Authentic voices. Remarkable stories. AOL On Originals showcase the passions that make the world a more interesting place.
Gwyneth Paltrow and Tracy Anderson spend time with women who've overcome hardship, injury, and setbacks to triumph in the face of adversity. We'll hear their inspiring stories firsthand, whether fighting back from a career-ending injury or transforming their lives and bodies through diet and exercise.
Enter the graceful but competitive world of ballet through the eyes of executive producer, Sarah Jessica Parker. This behind-the-scenes docudrama reveals what it takes to perform on the ultimate stage, the New York City Ballet. Catch NYCB on stage at Lincoln Center.
The Future Of Us is a powerful original series from television personality, futurist, filmmaker and techno-philosopher, Jason Silva. In this series, Silva shares his excitement around recent discoveries and inventions.
ACTING DISRUPTIVE takes viewers inside the businesses and passion projects of Hollywood’s top celebrities.
They say every picture tells a story and AOL On's new original series My Ink proves it. Travel along as some of the world's greatest athletes bring their tattoos to life through exclusive interviews and visits to their favorite tattoo parlors.
Explore what it means to be human as we rush head first into the future through the eyes, creativity, and mind of Tiffany Shlain, acclaimed filmmaker and speaker, founder of The Webby Awards, mother, constant pusher of boundaries and one of Newsweek’s “women shaping the 21st Century.”
Discover crowdfunded small business success stories with author, comedian, and entrepreneur Baratunde Thurston.
Go behind-the-scenes with racing's hottest, young talent, 17-year-old Dylan Kwasniewski, as he aspires to make it in the #1 motorsport in America – NASCAR
Follow Scott Schuman, the Sartorialist, from the streets of NYC to the capitals of Europe on his quest to photograph and document the best in culture and fashion.
Iconic potter, designer, author and personality Jonathan Adler shares his unique perspective on creativity. Showcasing the inspiration Jonathan finds in the most unlikely people and places, Inspiration Point will add style, craft and joy to your life.
Serving Innovation gives a fresh look into the stories and passions that motivate some of the most innovative tastemakers in America.
A documentary directed by Alex Winter exploring the Napster downloading revolution; the kids who created it, the bands and businesses that were affected and its impact on the world at large.
Nicole Richie brings her unfiltered sense of humor and unique perspective to life in a new series based on her irreverent twitter feed. The show follows the outspoken celebrity as she shares her perspective on style, parenting, relationships and her journey to adulthood.
Tags:How to Close Your Speech,monkeysee,public speaker,public speaking,public speaking coaching,public speaking tips,public speaking training
Grab video code:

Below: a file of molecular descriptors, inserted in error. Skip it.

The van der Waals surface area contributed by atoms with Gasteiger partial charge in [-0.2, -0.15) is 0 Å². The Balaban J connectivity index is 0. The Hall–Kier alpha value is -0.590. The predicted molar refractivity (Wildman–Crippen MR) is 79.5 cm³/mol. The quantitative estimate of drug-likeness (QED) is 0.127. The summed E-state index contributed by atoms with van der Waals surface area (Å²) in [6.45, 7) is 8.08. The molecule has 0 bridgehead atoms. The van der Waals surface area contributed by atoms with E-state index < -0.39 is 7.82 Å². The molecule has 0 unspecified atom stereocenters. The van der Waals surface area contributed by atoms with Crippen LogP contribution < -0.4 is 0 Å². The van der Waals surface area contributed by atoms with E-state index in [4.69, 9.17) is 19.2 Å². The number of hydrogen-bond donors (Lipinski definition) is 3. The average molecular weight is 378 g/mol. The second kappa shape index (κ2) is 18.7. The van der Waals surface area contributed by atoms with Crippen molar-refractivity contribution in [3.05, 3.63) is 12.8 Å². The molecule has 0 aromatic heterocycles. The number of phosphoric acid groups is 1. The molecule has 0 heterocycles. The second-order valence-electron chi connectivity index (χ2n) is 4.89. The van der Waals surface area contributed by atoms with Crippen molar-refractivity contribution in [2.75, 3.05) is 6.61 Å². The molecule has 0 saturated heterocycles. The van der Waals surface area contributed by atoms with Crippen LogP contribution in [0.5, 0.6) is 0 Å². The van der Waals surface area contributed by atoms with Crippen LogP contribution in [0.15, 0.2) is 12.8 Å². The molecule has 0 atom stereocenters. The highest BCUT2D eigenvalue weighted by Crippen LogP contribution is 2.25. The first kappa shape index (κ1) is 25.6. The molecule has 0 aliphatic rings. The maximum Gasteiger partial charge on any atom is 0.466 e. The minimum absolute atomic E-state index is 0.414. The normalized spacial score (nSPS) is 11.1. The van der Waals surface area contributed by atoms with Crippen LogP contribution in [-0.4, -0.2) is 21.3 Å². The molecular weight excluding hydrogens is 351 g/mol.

Host: How can I close my speech in a succinct way? Sean McArdle: Closing a speech is everybody important as your introduction and it is my opinion that everybody who speaks publicly should have two forms or two ways to close their speech. The first form is what I call the short form and the second is what I call the long form. The short form is if you go on longer than you expected or your time is been shortened, which by the way when you speak publicly, they almost always take time from your speech. They will say, You have an hour to make it then you only have 30 minutes, I have even gotten up to speech where they say, You have only got 15 minutes. So as long as you are paying for the whole hour, I am happy. So, you have a short finish and a long finish. The short finish should be something that refers to them, refers to their company, refers to something you want them to get done, refers to something you believe about them. I will give you an example; I always start a speech by telling my audience, that two of the most important people in my world are my two grandchildren, James and Olivia. Every time I am with them, I try and slip in these three ideas, you are so smart, you are beautiful and you can do anything. Now, this does two things, it tells the audience that I am a family man and it makes them feel good because who does not like to feel good about their grandchildren. But the second thing is it does is it sets me up for my short form close. At the end of the speech, if I have ran out of time, I do not have time for the long close, I just look at them and say, You know, I only have three things to say to you, you are so smart, you are so beautiful and you can do anything. Now, that tells the audience that I feel the same way about them, but I do about my own grandchildren, it s emotional, it s smart and it closes an informational loop that I have already had. Now, the second is called the long form and the long form should be some kind of a meaningful story, preferably not about yourself, but about somebody that they can admire or look up to or might find interesting, that illustrates, what your talk was about in the first place. If you can come up with the story that is meaningful to them, about somebody that you can hold up as a good example that nails down the ideas you had in your speech. Then you are giving them a close that really closes all of the ideas that you brought to them in the first place.